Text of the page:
Best Shots Reviews: ACTION COMICS #49, SPIDER-MAN #1, VELVET #13, More

"Batman & Robin Eternal #18" cover
Credit: DC Comics

Greetings, 'Rama readers! Ready for your Thursday pellets? Best Shots has you covered, with this week's installment of our Rapid-Fire Reviews! So let's kick off today's column with the Man of Steel triumphant, as we take a look at the latest issue of Action Comics...

Credit: Aaron Kuder & Adrian Syaf (DC Comics)

Action Comics #49 (Published by DC Comics; Review by David Pepose; 'Rama Rating: 7 out of 10): It's a week of big continuity changes at DC Comics, but the biggest of the bunch has to be Action Comics #49, which rejuvenates the Man of Steel into something at least resembling his former self. After months of slumming it as a street-level superhero, you can't help but share some of Superman's enthusiasm to take to the skies and kick some serious butt. Greg Pak and Aaron Kuder's story is less engaging when it focuses on the threat of Vandal Savage and his superpowered descendants, and more intriguing when it opens itself up to new interpretations of Superman's trademark abilities. Instead of supervision, he can sense energy transmissions - instead of super-strength, he blows things up kinetically. Could Pak and Kuder be making a secret case for an Electric Blue Superman on the horizon? While his take on Superman embracing his abilities looks superb, Ardian Syaf's artwork does feel a little inconsistent with three inkers attached, and the colors by Tomeu Morey and Wil Quintana unfortunately emphasizes some of Syaf's blank backgrounds. Still, this comic does portend big things for Superman, and for many readers, that will be enough.

Credit: Marvel Comics

Spider-Man #1 (Published by Marvel Comics; Review by Justin Partridge; ‘Rama Rating: 8 out of 10): Even on this world, Miles Morales can’t catch a break. Plopping readers right into the middle of Miles’ new status quo, Brian Michael Bendis shows us a typical day in the life of the neighborhood’s newest Spidey and it isn’t much different from what we’ve seen before. Miles is still trying to juggle a personal life, his school work, and his heroics and doing a less than great job with it. Back on artwork are Sara Pichelli and Justin Ponsor, but this time the smoothness of the Ultimate universe is long gone, and in its stead is a rougher, more volatile set of panels grounded by a deeply muted color scheme. While Miles hasn’t been in the 616 universe long, his title is already setting itself apart from the globe-trotting adventures of Peter Parker with a more street-level, classic Spider-Man yarn.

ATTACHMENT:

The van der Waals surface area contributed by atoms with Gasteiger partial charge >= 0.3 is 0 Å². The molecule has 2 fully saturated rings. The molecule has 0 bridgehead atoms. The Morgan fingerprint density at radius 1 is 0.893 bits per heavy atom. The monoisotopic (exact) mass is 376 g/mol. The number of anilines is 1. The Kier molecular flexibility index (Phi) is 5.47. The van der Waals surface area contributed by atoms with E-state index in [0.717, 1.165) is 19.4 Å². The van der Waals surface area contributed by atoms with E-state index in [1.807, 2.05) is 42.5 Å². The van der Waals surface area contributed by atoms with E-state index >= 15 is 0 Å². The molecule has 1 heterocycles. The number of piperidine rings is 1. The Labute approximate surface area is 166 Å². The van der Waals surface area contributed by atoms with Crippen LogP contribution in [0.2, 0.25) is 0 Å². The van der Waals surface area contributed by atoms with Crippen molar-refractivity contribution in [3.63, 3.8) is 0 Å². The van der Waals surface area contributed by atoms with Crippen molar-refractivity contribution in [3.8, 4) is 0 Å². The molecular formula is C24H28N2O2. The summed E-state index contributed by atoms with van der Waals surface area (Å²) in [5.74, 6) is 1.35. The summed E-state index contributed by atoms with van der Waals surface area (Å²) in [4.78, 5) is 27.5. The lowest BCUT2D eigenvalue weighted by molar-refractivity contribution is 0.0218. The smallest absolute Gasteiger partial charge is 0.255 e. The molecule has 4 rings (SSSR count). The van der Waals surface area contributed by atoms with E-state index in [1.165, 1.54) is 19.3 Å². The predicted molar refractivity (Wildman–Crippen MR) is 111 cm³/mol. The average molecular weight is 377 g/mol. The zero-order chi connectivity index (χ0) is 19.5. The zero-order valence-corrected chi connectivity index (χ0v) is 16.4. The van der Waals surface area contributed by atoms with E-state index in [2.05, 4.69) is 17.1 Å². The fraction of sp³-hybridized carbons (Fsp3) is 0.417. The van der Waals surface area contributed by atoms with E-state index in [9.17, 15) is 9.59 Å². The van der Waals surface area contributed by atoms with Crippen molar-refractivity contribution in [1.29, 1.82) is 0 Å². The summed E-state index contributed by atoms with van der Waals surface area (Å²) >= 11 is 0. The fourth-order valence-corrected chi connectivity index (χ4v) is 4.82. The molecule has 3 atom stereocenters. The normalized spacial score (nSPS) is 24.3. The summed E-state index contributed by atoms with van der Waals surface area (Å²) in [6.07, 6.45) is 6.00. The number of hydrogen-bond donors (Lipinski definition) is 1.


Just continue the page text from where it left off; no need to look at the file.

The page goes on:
Credit: Steve Epting (Marvel Comics)

Velvet #13 (Published by Image Comics; Review by David Pepose; 'Rama Rating: 8 out of 10): Ed Brubaker and Steve Epting remain consistent as ever with Velvet #13, proving that there's no such thing as an unlucky number when you've got talent on your side. Templeton out-Bonds James Bond with her gunplay and her pulp gadgets - a winged stealth suit and holographic tech being just two fun wrinkles in this moody, action-packed thriller. But Brubaker isn't just content with mindless violence - spy literature is always about secrecy and shifting loyalties, and Brubaker adds in tons of twists and turns about the playing field Templeton is standing on. Steve Epting's artwork is lushly inked and beautiful with its atmosphere - there's a smokiness to his backgrounds that just ooze with ambiguity, while Damian Lake looks like a malevolent son of a gun who just desperately deserves a bullet. If you're interested in watching a team of comics creators operating at the top of their game, look no further.

Credit: DC Comics

Midnighter #9 (Published by DC Comics; Review by Justin Partridge; ‘Rama Rating: 9 out of 10): Midnighter might have finally met his match as Amanda Waller and her Suicide Squad have allied themselves with Midnighter’s erstwhile father figure in this month’s ninth issue. Steve Orlando makes the most of the extended cameo of the DCU’s newest movie stars and even throws in a harrowing fight scene with the squad’s newest asset Afterthought, who functions as a sort of enhanced evil version of Midnighter. Keeping the action intimate and hard-hitting are artists Aco and Hugo Petrus both of whom keep the style and punches coming as they break up pages with tiny inset panels of certain important visuals amid the chaos of Midnighter’s newest mission. Both artists work are neatly tied together with the out-there colors of Romulo Fajardo, Jr. who fully commits to the violent and weird tone of Midnighter. Midnighter has been on a crazy winning streak lately and thankfully, this month’s ninth issue keeps that run alive.

Credit: Marvel Comics